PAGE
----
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NEWS: South Fraser Protection Camp prepares for resumption of highway work

The South Fraser Protection Camp

The South Fraser Protection Camp

The Georgia Straight reports, “Eric Doherty, with a local Council of Canadians chapter, describes the highway project as a ‘climate crime’ and said it threatens Burns Bog, agricultural land, and local heritage sites. ‘This is about winning the campaign against the South Fraser Perimeter Road and building a climate justice movement that can stop freeway building dead in its tracks,’ he told the Straight by phone. Doherty said around 30 people were at the protest camp (Monday morning) and a Delta police vehicle was parked nearby.”

NEWS1130 notes, “Work is about to resume (on Tuesday) on the South Fraser Perimeter Road project even though around 20 protesters camped out at the site aren’t moving. Police and the Ministry of Highways have no plans to force them out. Delta Police Sergeant Sharlene Brooks says officers have been on site to keep the peace but they won’t be forcing anyone to leave without the government getting the courts involved. ‘If there’s going to some sort of prevention of any work continuance then its the authority of the landowner to get a court injunction to allow them to continue.’ But project director Jeff Freer says there are no plans for that, at least for now. ‘It’s been peaceful so far and we’ll work with the authorities and just move forward.'”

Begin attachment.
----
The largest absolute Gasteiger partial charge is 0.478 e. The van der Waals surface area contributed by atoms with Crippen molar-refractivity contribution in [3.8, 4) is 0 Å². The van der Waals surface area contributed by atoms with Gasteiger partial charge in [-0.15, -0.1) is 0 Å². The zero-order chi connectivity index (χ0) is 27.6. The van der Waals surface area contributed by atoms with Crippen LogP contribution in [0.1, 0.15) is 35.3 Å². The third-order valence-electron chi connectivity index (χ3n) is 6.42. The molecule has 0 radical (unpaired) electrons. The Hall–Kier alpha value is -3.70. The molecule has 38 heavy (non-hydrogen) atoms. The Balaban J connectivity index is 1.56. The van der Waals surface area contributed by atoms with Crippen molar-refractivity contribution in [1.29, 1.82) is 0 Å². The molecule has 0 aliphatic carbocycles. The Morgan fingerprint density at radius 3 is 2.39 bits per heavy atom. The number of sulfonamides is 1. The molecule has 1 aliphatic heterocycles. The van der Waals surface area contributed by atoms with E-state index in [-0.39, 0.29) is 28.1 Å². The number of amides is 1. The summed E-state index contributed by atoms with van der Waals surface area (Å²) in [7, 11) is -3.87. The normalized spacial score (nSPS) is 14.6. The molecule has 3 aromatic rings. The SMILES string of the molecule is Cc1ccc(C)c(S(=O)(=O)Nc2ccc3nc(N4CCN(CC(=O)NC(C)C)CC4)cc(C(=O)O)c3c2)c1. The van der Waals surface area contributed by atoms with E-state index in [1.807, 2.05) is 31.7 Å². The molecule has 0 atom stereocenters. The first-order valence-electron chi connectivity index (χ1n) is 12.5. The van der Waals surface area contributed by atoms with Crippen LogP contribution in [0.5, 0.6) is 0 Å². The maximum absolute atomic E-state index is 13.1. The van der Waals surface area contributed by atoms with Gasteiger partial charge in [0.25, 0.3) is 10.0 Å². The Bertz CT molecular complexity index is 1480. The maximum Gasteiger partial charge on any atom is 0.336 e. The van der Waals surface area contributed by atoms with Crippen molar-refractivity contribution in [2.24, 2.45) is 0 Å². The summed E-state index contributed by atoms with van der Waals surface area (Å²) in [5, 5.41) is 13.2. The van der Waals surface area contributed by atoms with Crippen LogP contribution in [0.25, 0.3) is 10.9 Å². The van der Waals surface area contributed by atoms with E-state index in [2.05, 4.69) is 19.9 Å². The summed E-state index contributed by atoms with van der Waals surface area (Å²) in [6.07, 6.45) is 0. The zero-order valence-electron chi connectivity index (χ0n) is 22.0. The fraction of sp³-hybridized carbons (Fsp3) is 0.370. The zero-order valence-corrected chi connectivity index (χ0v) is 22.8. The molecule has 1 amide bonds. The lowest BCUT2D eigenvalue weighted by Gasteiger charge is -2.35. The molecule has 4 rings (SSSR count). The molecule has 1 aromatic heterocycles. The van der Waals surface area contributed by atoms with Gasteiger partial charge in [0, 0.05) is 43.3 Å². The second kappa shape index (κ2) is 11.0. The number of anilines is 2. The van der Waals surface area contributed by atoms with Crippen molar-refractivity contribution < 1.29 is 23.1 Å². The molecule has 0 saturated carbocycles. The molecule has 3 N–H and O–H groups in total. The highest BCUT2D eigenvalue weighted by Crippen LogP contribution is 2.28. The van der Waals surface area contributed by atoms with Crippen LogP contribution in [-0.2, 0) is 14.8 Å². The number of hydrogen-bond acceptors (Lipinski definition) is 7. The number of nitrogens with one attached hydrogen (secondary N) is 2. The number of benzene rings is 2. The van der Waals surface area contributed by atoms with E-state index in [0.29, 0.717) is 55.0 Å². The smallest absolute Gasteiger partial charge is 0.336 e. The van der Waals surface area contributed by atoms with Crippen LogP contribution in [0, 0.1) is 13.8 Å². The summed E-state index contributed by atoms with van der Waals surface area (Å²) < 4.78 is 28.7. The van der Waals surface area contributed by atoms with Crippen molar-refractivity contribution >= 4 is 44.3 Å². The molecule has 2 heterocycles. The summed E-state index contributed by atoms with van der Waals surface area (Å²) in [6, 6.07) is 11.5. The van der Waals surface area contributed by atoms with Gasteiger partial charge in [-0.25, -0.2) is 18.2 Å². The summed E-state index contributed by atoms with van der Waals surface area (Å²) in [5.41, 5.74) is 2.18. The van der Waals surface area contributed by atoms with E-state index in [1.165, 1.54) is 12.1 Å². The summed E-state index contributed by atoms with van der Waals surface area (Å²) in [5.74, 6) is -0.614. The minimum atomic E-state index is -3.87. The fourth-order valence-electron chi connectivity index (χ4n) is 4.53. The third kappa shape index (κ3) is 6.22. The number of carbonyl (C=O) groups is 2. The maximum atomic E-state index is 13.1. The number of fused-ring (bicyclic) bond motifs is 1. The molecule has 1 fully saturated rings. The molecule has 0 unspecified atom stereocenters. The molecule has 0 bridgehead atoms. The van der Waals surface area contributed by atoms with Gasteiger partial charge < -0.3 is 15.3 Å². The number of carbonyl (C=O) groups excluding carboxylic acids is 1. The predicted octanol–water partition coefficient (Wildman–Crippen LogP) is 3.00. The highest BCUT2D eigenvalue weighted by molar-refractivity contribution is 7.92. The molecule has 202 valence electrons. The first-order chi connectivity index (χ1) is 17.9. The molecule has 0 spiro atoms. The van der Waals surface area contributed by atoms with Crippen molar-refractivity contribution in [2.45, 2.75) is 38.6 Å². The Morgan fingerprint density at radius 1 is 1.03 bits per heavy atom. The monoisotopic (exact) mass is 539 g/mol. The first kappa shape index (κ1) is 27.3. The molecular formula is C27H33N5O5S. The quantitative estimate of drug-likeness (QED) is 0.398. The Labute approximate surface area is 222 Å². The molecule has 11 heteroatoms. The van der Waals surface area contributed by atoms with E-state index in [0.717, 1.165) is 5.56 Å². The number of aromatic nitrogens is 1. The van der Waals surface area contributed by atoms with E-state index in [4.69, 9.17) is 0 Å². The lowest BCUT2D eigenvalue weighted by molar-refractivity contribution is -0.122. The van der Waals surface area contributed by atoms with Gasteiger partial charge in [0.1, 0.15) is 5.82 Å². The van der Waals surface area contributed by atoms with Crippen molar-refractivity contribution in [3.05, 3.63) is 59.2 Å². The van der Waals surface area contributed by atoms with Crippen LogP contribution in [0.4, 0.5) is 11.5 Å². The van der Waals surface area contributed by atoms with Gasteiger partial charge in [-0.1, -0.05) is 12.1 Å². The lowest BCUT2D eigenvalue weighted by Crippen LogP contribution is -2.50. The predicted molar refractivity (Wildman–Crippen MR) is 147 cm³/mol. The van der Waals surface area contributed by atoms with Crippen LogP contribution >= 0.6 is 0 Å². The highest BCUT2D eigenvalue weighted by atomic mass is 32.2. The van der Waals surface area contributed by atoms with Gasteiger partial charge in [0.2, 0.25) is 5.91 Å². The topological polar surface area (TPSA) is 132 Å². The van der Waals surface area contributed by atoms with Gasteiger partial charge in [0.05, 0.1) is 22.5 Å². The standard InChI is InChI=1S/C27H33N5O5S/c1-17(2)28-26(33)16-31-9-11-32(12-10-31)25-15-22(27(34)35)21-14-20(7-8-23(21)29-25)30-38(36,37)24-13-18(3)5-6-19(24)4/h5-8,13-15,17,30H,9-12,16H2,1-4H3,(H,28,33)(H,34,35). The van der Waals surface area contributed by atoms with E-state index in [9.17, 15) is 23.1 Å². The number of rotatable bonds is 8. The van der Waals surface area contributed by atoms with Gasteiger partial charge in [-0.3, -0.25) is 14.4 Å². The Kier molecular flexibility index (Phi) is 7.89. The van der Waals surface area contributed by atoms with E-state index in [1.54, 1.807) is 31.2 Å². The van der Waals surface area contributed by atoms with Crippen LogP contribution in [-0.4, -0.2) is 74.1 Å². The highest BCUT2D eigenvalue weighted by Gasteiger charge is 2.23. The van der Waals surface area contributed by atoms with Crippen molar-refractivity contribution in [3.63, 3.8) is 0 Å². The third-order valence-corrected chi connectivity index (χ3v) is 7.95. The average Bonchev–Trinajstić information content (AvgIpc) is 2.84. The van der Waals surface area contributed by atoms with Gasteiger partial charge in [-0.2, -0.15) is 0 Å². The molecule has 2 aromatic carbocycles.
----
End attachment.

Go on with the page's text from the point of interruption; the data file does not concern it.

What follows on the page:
Metro Vancouver adds, “Eric Doherty, one of the organizers, said the group isn’t sure what will happen when construction resumes Tuesday. ‘Right now there’s no talk of taking down the camp immediately because it seems like this is the most effective thing we’ve done in a long time to draw attention to this issue,’ Doherty said. ‘This is about building a movement that will stop freeway construction…and get that money shifted over to solutions like public transit (and) electric rail.'”

And the Winnipeg Free Press reports, “The group calling themselves ‘Stop the Pave’ is preparing for a stand-off with bulldozers. …Geoff Freer, the road’s project director, said the crews aren’t certain when they’ll reach the area where the protesters are stationed. ‘As long as everything’s peaceful, we’ll just work with everybody,’ he said. He said the road is now about 25 per cent complete and includes the planting of thousands of new trees, and so his workers will ‘probably’ just transplant the evergreen and cedars planted by the protesters.”

“(Council of Canadians member) Tom Jaugelis, another protest organizer, said the group expects work crews to return after the long holiday weekend on Tuesday to continue work on the four-lane route. ‘We really feel that we’ve raised a great deal of awareness and the prospects for this direct action to really, really make an impact on this construction. I mean, we’ve already accomplished that.'”